Our lecture about transhumanism at European Parliament session

The backdrop to our conference this week is a reflection on the risks of abandoning our model of development to technological compulsion. The array of scientific-technical advances in areas such as genetic engineering and biotechnology has certainly expanded the horizon of our goals, but it has also increased the magnitude of some collateral effects that could even reduce human nature to irrelevance.

In what follows, I shall address this issue from the perspective of Bioethics. I will not pause, therefore, to assess the fiscal, social-occupational and legal challenges posed by the transition of the workforce from the human to the artificial. These issues are already in your agendas, and will be discussed I’m sure in due course. What I propose now, instead, is to draw your attention to the signs that point to the slide of Europe towards the transhumanist dystopia.

In fact, today, it is not hard to find proposals that exhort legal regulation of the “quality” of human life, restoring to the discussion concepts as exclusionary as those of a life “worthy” or “unworthy” of being lived. Likewise — and paradoxically — we find people who demand legal status for the bionic person, whilst condoning, for example, colonisation of the blastocyst of farm animals with human embryonic cells to produce chimaeras,[1] or extending the use of abortion as a tool for social engineering.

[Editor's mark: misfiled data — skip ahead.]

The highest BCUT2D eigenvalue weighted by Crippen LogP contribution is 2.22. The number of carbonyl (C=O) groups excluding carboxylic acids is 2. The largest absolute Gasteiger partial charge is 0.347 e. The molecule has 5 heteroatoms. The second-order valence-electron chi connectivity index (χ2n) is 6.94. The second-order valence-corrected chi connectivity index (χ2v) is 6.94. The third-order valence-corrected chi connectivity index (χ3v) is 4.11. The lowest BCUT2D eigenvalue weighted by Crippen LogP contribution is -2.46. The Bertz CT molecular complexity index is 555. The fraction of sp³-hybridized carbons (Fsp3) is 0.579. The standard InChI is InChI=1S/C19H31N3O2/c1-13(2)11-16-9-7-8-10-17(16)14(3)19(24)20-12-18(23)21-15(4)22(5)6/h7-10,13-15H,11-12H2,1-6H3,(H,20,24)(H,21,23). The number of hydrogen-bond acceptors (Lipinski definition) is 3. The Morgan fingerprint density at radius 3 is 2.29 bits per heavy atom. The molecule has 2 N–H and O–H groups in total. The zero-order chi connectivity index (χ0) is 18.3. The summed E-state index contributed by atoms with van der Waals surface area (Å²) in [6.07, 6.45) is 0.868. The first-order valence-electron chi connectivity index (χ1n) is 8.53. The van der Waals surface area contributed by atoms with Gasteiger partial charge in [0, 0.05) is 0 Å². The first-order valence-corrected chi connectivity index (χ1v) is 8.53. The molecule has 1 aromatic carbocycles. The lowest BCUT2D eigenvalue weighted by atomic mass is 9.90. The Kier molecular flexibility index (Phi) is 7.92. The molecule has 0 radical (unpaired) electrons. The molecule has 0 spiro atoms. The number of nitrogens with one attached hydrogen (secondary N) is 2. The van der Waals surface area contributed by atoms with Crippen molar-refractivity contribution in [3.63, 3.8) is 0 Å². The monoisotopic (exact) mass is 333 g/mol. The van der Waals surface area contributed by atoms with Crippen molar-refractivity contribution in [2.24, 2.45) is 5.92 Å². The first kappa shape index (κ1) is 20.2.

In a situation like this, which allows the objectification of human beings and the humanisation of the artificial, I believe it appropriate to demand that it is an anthropological reflection and prudential-ethical instance that inform the praxis, and not scientific-technical praxis that dictates a new anthropology and a new ethics. I also understand that the sciences do not have their own tools to impose ethical limitations on themselves or to ask themselves about the meaning of human life. What man is, and what he is allowed to do, is not the result of scientific reflection, but is a question of ethical and anthropological order. For that reason, I propose to reinstate the questions of ethics and anthropology to assess the situation we face: What is personal dignity? What does the word “progress” mean when we refer to human beings? Are we on the path of true “human progress”, or instead, on the path of regression to our primitive state of nature, in which praxis was ordered to the subjugation of nature and the imperative of self-preservation?